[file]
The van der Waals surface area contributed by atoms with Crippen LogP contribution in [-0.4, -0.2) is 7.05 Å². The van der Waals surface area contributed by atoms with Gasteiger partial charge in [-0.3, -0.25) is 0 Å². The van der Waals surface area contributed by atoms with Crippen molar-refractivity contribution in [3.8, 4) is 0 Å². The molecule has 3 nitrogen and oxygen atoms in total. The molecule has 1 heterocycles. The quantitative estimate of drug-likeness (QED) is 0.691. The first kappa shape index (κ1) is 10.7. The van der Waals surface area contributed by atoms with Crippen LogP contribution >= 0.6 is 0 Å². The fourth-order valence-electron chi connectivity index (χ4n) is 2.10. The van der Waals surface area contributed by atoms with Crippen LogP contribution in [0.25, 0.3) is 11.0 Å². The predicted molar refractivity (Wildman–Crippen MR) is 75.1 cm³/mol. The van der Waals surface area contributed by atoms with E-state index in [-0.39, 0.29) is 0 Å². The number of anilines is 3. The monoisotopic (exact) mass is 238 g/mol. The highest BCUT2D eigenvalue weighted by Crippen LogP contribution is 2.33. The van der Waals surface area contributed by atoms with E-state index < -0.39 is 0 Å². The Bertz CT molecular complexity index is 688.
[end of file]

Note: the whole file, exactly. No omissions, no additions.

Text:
The van der Waals surface area contributed by atoms with Crippen LogP contribution in [-0.4, -0.2) is 7.05 Å². The van der Waals surface area contributed by atoms with Gasteiger partial charge in [-0.3, -0.25) is 0 Å². The van der Waals surface area contributed by atoms with Crippen molar-refractivity contribution in [3.8, 4) is 0 Å². The molecule has 3 nitrogen and oxygen atoms in total. The molecule has 1 heterocycles. The quantitative estimate of drug-likeness (QED) is 0.691. The first kappa shape index (κ1) is 10.7. The van der Waals surface area contributed by atoms with Crippen LogP contribution >= 0.6 is 0 Å². The fourth-order valence-electron chi connectivity index (χ4n) is 2.10. The van der Waals surface area contributed by atoms with Crippen LogP contribution in [0.25, 0.3) is 11.0 Å². The predicted molar refractivity (Wildman–Crippen MR) is 75.1 cm³/mol. The van der Waals surface area contributed by atoms with E-state index in [-0.39, 0.29) is 0 Å². The number of anilines is 3. The monoisotopic (exact) mass is 238 g/mol. The highest BCUT2D eigenvalue weighted by Crippen LogP contribution is 2.33. The van der Waals surface area contributed by atoms with E-state index < -0.39 is 0 Å². The Bertz CT molecular complexity index is 688.